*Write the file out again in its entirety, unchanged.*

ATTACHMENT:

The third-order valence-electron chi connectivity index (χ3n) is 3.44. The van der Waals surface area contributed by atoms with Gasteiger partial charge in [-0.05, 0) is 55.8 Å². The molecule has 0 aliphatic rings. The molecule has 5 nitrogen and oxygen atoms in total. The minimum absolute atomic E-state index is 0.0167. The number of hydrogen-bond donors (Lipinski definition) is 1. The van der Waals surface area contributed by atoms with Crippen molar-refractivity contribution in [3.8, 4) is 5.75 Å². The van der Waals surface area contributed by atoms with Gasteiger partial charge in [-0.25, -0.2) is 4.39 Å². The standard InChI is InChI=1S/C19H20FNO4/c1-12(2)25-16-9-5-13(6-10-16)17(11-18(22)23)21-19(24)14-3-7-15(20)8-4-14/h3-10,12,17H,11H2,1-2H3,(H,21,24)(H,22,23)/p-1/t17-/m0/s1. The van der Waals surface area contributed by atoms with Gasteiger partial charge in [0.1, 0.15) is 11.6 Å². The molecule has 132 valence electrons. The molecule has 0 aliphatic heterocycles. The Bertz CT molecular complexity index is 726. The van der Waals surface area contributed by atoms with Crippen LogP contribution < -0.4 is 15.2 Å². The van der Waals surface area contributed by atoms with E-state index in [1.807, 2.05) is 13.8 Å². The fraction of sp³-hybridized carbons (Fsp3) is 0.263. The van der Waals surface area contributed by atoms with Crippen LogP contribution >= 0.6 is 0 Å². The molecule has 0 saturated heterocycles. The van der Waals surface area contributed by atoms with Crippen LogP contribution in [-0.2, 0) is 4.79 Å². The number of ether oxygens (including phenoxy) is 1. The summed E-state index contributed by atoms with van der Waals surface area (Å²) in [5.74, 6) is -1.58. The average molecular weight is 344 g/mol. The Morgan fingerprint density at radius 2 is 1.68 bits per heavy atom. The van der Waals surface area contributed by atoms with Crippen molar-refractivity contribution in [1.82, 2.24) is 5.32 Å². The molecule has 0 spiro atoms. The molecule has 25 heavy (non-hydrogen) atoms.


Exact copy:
The third-order valence-electron chi connectivity index (χ3n) is 3.44. The van der Waals surface area contributed by atoms with Gasteiger partial charge in [-0.05, 0) is 55.8 Å². The molecule has 0 aliphatic rings. The molecule has 5 nitrogen and oxygen atoms in total. The minimum absolute atomic E-state index is 0.0167. The number of hydrogen-bond donors (Lipinski definition) is 1. The van der Waals surface area contributed by atoms with Crippen molar-refractivity contribution in [3.8, 4) is 5.75 Å². The van der Waals surface area contributed by atoms with Gasteiger partial charge in [-0.25, -0.2) is 4.39 Å². The standard InChI is InChI=1S/C19H20FNO4/c1-12(2)25-16-9-5-13(6-10-16)17(11-18(22)23)21-19(24)14-3-7-15(20)8-4-14/h3-10,12,17H,11H2,1-2H3,(H,21,24)(H,22,23)/p-1/t17-/m0/s1. The van der Waals surface area contributed by atoms with Gasteiger partial charge in [0.1, 0.15) is 11.6 Å². The molecule has 132 valence electrons. The molecule has 0 aliphatic heterocycles. The Bertz CT molecular complexity index is 726. The van der Waals surface area contributed by atoms with Crippen LogP contribution < -0.4 is 15.2 Å². The van der Waals surface area contributed by atoms with E-state index in [1.807, 2.05) is 13.8 Å². The fraction of sp³-hybridized carbons (Fsp3) is 0.263. The van der Waals surface area contributed by atoms with Crippen LogP contribution >= 0.6 is 0 Å². The molecule has 0 saturated heterocycles. The van der Waals surface area contributed by atoms with Crippen LogP contribution in [-0.2, 0) is 4.79 Å². The number of ether oxygens (including phenoxy) is 1. The summed E-state index contributed by atoms with van der Waals surface area (Å²) in [5.74, 6) is -1.58. The average molecular weight is 344 g/mol. The Morgan fingerprint density at radius 2 is 1.68 bits per heavy atom. The van der Waals surface area contributed by atoms with Crippen molar-refractivity contribution in [1.82, 2.24) is 5.32 Å². The molecule has 0 spiro atoms. The molecule has 25 heavy (non-hydrogen) atoms.